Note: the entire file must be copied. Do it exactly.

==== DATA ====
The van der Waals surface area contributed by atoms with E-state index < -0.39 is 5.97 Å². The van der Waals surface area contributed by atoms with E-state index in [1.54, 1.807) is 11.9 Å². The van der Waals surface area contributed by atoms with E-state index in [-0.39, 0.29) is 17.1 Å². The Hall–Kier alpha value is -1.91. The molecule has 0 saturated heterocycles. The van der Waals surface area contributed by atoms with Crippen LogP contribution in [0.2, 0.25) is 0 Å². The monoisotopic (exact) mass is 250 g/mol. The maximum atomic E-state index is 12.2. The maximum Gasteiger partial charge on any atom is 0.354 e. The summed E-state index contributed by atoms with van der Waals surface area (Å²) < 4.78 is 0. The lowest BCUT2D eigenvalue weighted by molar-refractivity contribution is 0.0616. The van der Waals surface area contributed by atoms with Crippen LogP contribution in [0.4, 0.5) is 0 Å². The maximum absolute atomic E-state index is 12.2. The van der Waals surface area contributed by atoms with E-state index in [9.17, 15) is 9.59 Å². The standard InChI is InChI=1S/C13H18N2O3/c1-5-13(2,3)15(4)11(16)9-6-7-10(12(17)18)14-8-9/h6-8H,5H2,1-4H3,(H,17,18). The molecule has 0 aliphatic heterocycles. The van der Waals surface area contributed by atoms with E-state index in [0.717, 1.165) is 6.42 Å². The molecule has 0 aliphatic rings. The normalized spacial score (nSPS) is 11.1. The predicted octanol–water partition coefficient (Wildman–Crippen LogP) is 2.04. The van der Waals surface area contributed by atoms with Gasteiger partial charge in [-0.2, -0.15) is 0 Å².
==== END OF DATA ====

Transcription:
The van der Waals surface area contributed by atoms with E-state index < -0.39 is 5.97 Å². The van der Waals surface area contributed by atoms with E-state index in [1.54, 1.807) is 11.9 Å². The van der Waals surface area contributed by atoms with E-state index in [-0.39, 0.29) is 17.1 Å². The Hall–Kier alpha value is -1.91. The molecule has 0 saturated heterocycles. The van der Waals surface area contributed by atoms with Crippen LogP contribution in [0.2, 0.25) is 0 Å². The monoisotopic (exact) mass is 250 g/mol. The maximum atomic E-state index is 12.2. The maximum Gasteiger partial charge on any atom is 0.354 e. The summed E-state index contributed by atoms with van der Waals surface area (Å²) < 4.78 is 0. The lowest BCUT2D eigenvalue weighted by molar-refractivity contribution is 0.0616. The van der Waals surface area contributed by atoms with Crippen LogP contribution in [0.4, 0.5) is 0 Å². The maximum absolute atomic E-state index is 12.2. The van der Waals surface area contributed by atoms with E-state index in [9.17, 15) is 9.59 Å². The standard InChI is InChI=1S/C13H18N2O3/c1-5-13(2,3)15(4)11(16)9-6-7-10(12(17)18)14-8-9/h6-8H,5H2,1-4H3,(H,17,18). The molecule has 0 aliphatic heterocycles. The van der Waals surface area contributed by atoms with E-state index in [0.717, 1.165) is 6.42 Å². The molecule has 0 aliphatic rings. The normalized spacial score (nSPS) is 11.1. The predicted octanol–water partition coefficient (Wildman–Crippen LogP) is 2.04. The van der Waals surface area contributed by atoms with Gasteiger partial charge in [-0.2, -0.15) is 0 Å².